Stingray, also known as an International Mobile Subscriber Identity, or IMSI, catcher, works like this. The cell network is designed around triangulation and whenever possible your phone is in constant contact with at least three towers. As you move, one tower “hands off” your signal to the next one in your line of motion. Stingray electronically inserts itself into this process as if it was a (fake; “spoofed”) cell tower itself to grab location data before passing your legitimate signal back to the real cell network. The handoffs in and out of Stingray are invisible to you. Stingrays also “inadvertently” scoop up the cell phone data of anyone within several kilometers of the designated target person. Though typically used to collect location metadata, Stingray can also capture conversations, texts and mobile web use if needed.

    Stingray offers some unique advantages to a national security state: it bypasses the phone company entirely, which is handy if laws change and phone companies no longer must cooperate with the government, or simply if the cops don’t want the phone company or anyone else to know they’re snooping.

    This has led the Electronic Frontier Foundation (EFF) to warn “A Stingray— which could potentially be beamed into all the houses in one neighborhood looking for a particular signal— is the digital version of the pre-Revolutionary war practice of British soldiers going door-to-door, searching Americans’ homes without rationale or suspicion, let alone judicial approval… [Stingray is ] the biggest technological threat to cell phone privacy.”

    Trying to Learn about Stingray

    Learning how Stingray works is difficult.

    The Electronic Privacy Information Center filed a FOIA request for more information on Stingrays, but the FBI is sitting on 25,000 pages of documents explaining the device that it won’t release.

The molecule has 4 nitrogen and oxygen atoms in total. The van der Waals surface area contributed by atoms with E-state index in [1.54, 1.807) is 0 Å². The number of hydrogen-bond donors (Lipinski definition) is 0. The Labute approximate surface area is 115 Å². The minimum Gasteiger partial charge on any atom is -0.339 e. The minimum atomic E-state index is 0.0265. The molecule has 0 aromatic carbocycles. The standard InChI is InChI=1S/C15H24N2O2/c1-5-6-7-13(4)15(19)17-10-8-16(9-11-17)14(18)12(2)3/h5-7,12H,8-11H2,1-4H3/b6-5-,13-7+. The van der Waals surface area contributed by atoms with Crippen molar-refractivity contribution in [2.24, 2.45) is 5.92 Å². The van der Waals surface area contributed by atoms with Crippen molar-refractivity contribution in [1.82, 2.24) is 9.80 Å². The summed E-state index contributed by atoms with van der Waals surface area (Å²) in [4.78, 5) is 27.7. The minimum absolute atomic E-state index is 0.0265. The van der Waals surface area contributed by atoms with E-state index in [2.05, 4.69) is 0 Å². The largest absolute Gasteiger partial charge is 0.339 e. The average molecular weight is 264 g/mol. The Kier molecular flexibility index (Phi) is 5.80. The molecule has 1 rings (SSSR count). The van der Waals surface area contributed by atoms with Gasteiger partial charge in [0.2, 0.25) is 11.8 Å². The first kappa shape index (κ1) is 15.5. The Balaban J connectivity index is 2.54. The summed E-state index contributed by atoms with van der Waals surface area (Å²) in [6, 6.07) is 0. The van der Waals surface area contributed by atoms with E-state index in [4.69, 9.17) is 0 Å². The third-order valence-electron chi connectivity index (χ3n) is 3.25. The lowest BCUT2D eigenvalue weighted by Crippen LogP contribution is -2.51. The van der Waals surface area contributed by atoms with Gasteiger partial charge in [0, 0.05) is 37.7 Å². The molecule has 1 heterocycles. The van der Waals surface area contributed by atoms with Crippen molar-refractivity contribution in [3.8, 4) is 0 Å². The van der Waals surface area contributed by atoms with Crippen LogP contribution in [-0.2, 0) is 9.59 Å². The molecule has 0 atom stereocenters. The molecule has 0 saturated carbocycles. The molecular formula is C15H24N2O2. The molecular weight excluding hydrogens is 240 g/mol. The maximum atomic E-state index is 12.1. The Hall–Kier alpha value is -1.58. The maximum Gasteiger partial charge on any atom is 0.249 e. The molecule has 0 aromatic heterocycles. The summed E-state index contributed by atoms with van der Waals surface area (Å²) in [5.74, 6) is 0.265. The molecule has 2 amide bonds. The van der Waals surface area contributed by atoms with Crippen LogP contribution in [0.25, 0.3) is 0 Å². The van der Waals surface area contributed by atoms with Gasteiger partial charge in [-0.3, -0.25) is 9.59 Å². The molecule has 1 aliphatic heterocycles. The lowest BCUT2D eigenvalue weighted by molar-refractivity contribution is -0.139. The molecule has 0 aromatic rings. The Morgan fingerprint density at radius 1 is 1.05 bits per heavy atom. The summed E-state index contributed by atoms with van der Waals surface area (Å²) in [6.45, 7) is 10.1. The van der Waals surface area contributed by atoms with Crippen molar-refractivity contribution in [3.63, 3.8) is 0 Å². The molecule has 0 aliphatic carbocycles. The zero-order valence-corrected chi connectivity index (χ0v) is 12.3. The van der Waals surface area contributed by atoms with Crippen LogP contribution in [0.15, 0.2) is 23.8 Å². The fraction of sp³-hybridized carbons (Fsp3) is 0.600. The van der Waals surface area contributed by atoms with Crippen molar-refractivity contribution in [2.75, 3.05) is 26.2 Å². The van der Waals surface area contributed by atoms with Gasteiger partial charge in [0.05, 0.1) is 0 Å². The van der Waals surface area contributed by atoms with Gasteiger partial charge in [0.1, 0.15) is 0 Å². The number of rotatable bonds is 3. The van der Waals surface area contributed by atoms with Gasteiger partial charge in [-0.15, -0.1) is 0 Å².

The device itself is made by the Harris Corporation. Harris makes electronics for commercial use and is a significant defense contractor. For Stingray, available only to law enforcement agencies, Harris requires a non-disclosure agreement that police departments around the country have been signing for years explicitly prohibiting them from telling anyone, including other government bodies, about their use of the equipment “without the prior written consent of Harris.”

    A price list of Harris’ spying technology, along with limited technical details, was leaked online, but that’s about all we know.

    Though the non-disclosure agreement includes an exception for “judicially mandated disclosures,” there are no mechanisms for judges even to learn that the equipment was used at all, thus cutting off any possibility they could know enough demand disclosure. In at least one case in Florida, a police department revealed that it had decided not to seek a warrant to use the technology explicitly to avoid telling a judge about the equipment. It subsequently kept the information hidden from the defendant as well. The agreement with Harris goes further to require law enforcement to notify Harris any time journalists or anyone else files a public records request to obtain information about Stingray and also demands the police department assist Harris in deciding what information to release.

    Something to Hide

    An evolving situation in Florida shows how hard the government is working to keep the details of its Stingray spying on Americans secret.

    The ACLU originally sought Stingray records in Sarasota, Florida after they learned a detective there obtained permission to use the device simply by filing an application with a local court, instead of obtaining a probable-cause warrant as once was required by the Fourth Amendment of the Constitution. It became clear that the Sarasota police had additionally used Stingray at least 200 times since 2010 without even the minimal step of even notifying a judge. In line with the non-disclosure agreement, very rarely were arrested persons advised that Stingray data was used to locate and prosecute them.